It’s Not About Us!

Earlier today, I read a fantastic blog post by one of our Board’s superintendents, Sue Dunlop. In it, Sue helps others better understand what it means to be introverted, and even shares a great post with strategies to help introverts in social situations. As somebody that’s also introverted, I appreciated hearing Sue’s thoughts on the topic and learning some new “coping strategies.” I even replied to Sue’s post with some thoughts of my own, including sharing some of my thinking about how I help support introverts in the classroom and asking about what else I can do.

2015-02-09_19-34-45It wasn’t long after I posted my reply, that I saw a comment from my previous vice principal, Kristi. It was her comment and Sue’s reply that really made me stop and think.


Yes, I am an introvert. I get overwhelmed in unfamiliar social situations. Large groups with lots of unstructured talking time is challenging for me. I like to talk, but with those people I know. I almost always need to prepare myself for large group social interactions. But in the classroom, I find myself thinking of how to accommodate for introverts because the learning environment seems more well-suited for extroverts.

  • Students are constantly working in small and large groups.
  • Students are regularly working in groups with lots of different people.
  • Students are engaging in many oral discussions: in small groups, large groups, and the full class. 
  • Students are given large blocks of time to work, learn, and explore, and they are regularly creating their own structure for unstructured time.
  • There is always lots of productive noise and regular conversations.

I find that this environment aligns well with the play-based, inquiry-based classroom model, but it’s also one where extroverts really seem to blossom. And so I consider what I can do to support the introverts in the room, as I want all students to meet with success. But as teachers, we may all have different classroom set-ups, and while I’m considering how to better address the needs of the introverts in my room, others may be considering how to better address the needs of the extroverts in theirs.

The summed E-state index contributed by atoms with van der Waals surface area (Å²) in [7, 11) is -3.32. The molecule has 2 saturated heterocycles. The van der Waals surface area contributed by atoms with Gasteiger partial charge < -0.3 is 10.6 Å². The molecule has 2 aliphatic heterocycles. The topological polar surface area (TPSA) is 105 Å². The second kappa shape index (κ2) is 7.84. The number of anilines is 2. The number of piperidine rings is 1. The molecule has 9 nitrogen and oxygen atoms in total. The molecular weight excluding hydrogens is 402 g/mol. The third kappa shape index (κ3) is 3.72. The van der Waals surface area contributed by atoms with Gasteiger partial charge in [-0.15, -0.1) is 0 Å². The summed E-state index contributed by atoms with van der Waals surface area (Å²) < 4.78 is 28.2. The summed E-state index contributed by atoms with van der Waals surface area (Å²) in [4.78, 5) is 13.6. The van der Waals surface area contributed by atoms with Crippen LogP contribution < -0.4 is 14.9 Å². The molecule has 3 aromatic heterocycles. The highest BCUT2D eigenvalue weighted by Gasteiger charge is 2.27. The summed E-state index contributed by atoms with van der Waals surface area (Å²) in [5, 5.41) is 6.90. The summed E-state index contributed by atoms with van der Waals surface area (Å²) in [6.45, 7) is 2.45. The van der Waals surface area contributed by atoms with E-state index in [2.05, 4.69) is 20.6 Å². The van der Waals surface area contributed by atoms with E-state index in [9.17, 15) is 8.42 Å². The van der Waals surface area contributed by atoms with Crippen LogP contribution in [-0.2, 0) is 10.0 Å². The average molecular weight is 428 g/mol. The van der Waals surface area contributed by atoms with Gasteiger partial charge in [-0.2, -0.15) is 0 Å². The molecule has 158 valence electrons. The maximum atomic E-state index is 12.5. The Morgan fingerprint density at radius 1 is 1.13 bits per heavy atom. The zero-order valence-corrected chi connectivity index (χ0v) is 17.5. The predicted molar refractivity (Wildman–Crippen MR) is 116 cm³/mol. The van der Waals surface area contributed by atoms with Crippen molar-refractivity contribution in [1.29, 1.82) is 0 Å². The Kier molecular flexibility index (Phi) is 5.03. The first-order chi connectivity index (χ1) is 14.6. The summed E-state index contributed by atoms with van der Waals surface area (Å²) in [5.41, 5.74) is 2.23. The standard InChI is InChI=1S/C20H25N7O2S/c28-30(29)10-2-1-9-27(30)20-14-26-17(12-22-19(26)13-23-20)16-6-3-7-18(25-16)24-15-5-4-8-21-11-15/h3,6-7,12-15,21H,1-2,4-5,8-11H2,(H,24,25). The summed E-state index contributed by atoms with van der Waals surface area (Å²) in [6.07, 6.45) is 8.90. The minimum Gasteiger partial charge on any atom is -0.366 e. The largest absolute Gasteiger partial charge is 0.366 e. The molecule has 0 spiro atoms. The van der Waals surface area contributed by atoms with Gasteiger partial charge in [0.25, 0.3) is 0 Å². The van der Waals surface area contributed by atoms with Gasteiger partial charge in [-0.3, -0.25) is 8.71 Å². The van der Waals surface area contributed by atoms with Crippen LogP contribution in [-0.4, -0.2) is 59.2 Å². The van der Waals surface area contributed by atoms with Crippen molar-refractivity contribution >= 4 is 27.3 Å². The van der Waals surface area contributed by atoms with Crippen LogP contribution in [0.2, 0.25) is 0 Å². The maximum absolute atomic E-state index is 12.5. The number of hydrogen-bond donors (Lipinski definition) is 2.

It was then that I began to think about my day today. I kept reflecting back on a recording from the end of the day. I wanted the students to reflect on their learning and make connections as to why some structures (chairs) worked better than others. As the students were sharing their ideas aloud, I couldn’t help but notice those couple of students that were reluctant to participate and didn’t seem to be as engaged. I wondered why. On my drive home, I realized the problem. We were doing a lot of talking, but we weren’t using enough visuals. Some students needed these visuals. As an auditory learner, the talking time worked well for me, but it didn’t work well for all of my learners. Next time, I need to look at how to provide these visual and kinaesthetic opportunities for those students that need it. And just like that, I gained a new appreciation for what Kristi and Sue were saying: what works for me may not always work for my students. Ultimately, it’s the students that matter.

How do you always consider the various needs of the students in your classroom? What opportunities do you give for your students to share their learning preferences with you? I would love to hear your thoughts as I further contemplate how to meet the needs of my introverted, extroverted, auditory, visual, and kinaesthetic learners.




8 thoughts on “It’s Not About Us!

  1. Have you read Quiet: The Power of Introverts? It is a great book even though I find at times there is too much anti-extrovert in the writing. What I did when I was in a classroom was to allow choice for some projects. You could work with a partner or alone. Not always as I believe everyone needs to learn the skills that come with group work. As an introvert and mother to 3 introverts (and one extrovert) I try to be sensitive to this. I feel like you included a great deal for your kinesthetic learners in the building.

    • Thanks for the comment, Heather! I read QUIET quite a while ago now, and maybe I need to revisit it again. I do try to work in these choice options as well, and I do believe that they work for the introverted student. I also try to get students to tell me if the options don’t work for them, and either they offer another choice, or we work something out together. At the beginning of the year, students were reluctant to voice their concerns, but all of them do so more now, and I’m glad that they do.

      Thank you too for the comment about the building! I think that the activity itself helped my kinaesthetic learners, but I’m not sure that the follow-up discussion included enough visuals and/or movement opportunities. Maybe this is what was missing for some students. I need to think about this more, and maybe even ask my students what they think about this kind of sharing.